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THE CORRELATION OF EXPERIMENTAL STREPTOCOCCIC ARTHRITIS IN RABBITS WITH CHRONIC RHEUMATOID ARTHRITIS.

HADJOPOULOS, L. G.; BURBANK, REGINALD
The Journal of Bone & Joint Surgery: July 1932
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It has been possible by injecting certain mannite-fermenting arthrotropic streptococci, isolated from the blood stream of afebrile arthritic patients, to produce in rabbits pathological lesions exactly comparable to those found in chronic arthritis in the human being.

This fact has also been substantiated by the almost complete similarity of the morbid anatomy of our streptococcic arthritic joints in rabbits to those naturally acquired in the human subject, and so carefully investigated and described by Nichols and Richardson, Llewellyn and Jones, Strangeway, Knaggs, and others.

Most of this morbid anatomy and the concomitant symptoms we were able to trace directly or indirectly to changes in capillary circulation, a finding which Pemberton upholds and ascribes to some toxic degeneration, either associated with or merely followed by disturbed metabolism.

Since toxic degeneration in capillaries is a common finding in the course of chronic disease, and because of the recent revival of the hypothesis that the changes of atrophic rheumatoid arthritis are toxic anaphylactic manifestations (Swift, Boots), we felt that the direct effect of infection on joints should first be definitely excluded before theorizing on the basis of indirect factors. In acute inflammatory conditions of a pyogenic nature, the demonstration of the causative micro-organism in diseased tissues is usually taken as a sufficient evidence of the direct [SEE THE FIGURE 22-A AND 22-B IN SOURCE PDF.] activity of the invading germ (the demonstration of gonococcus in gonorrhoeal arthritis or of staphylococcus in carbuncles). Changes in remote tissues or organs from which the presence of bacteria is excluded may be considered indirect degenerative alteration of a toxic or allergic nature.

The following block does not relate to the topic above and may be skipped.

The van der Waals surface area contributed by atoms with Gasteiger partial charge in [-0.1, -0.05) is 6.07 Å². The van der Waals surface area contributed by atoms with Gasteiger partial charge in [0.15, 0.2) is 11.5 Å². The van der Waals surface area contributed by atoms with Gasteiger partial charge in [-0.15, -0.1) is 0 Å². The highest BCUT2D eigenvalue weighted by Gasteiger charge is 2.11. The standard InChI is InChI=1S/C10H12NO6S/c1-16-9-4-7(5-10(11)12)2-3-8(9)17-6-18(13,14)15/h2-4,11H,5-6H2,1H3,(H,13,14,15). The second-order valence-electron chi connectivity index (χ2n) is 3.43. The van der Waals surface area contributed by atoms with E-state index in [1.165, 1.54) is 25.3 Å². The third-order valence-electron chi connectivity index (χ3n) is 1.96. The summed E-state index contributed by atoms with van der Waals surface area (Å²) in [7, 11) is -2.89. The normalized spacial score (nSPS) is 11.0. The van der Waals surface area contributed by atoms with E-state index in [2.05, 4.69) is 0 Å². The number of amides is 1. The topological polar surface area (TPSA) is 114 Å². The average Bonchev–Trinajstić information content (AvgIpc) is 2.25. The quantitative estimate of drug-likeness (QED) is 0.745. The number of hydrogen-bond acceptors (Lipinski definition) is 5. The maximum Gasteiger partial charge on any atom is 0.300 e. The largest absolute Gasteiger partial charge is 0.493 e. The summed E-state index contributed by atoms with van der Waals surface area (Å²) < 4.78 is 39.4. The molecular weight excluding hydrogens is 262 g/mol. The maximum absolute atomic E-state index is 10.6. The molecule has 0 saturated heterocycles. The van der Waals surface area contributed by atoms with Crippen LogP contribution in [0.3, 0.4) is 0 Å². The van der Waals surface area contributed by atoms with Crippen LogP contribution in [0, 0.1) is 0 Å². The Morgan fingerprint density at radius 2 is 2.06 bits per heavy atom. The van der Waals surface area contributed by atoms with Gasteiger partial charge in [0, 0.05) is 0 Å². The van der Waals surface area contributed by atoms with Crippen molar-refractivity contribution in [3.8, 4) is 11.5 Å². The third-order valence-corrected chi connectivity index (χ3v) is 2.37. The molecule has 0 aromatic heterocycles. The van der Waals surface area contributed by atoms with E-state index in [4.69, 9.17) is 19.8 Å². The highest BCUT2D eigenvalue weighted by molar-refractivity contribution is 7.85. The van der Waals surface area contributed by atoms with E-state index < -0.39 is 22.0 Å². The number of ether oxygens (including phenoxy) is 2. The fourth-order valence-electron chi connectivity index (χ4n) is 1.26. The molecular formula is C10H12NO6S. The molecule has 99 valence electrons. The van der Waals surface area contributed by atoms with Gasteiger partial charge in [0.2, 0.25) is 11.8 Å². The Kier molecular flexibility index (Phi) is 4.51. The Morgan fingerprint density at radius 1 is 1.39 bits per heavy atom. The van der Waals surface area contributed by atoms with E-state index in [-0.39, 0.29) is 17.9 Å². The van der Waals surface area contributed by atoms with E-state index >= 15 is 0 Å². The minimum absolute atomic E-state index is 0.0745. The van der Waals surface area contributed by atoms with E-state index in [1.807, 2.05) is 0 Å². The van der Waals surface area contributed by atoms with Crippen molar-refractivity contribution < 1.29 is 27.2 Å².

We felt it necessary to exhaust all possible means of demonstrating the dissemination of streptococci in diseased tissues of our experimental animals before we ascribed such changes as were present to indirect causes such as toxaemia or allergy.

By incubating the whole joint we were able to demonstrate these infecting organisms in practically all lesions associated with chronic atrophic arthropathies. Streptococci were found in every part of the synovial tissues where pathological changes could be detected. No streptococci could be demonstrated in compact bone, yet the spread of infection in bone tissue could be traced step by step through its medullary and haversian vascular supply. In the avascular cartilage the spread of streptococci was through infected bone tissue and synovial infiltration. Normal joints were subjected to the same procedure with uniformly negative findings.

To complete the picture of infection, we have recently studied the tendons and muscles in the immediate neighborhood of arthritic joints. We had no difficulty in demonstrating streptococci in tendons at the zone of nuclear proliferation (Fig. 27). Muscles were extensively infiltrated with streptococci at their sheaths, but in spite of great care the possibility of outside contamination in surface areas must be considered.

Throughout this study the progress of the disease could always be traced directly to the terminal blood vessels, as is true in all infections of hematogenous origin. Despite the specific selectivity of the arthrotropic streptococci used in these experiments, internal organs, especially the liver and kidneys, were not exempt from pathological changes of toxic nature involving their parenchyma. Nevertheless, streptococci could be demonstrated in the interlobular connective tissue of the liver (Fig. 28), and occasionally even in the hepatic vessels (Figs. 29-A and 29-B). This finding is highly significant in that it forcibly brings home the fact that chronic rheumatoid arthritis is fundamentally a systemic disease, and it explains the transient septicaemias that occur intermittently in the course of the infection.

(C) 1932 All Rights Reserved.The Journal of Bone and Joint Surgery, Inc.

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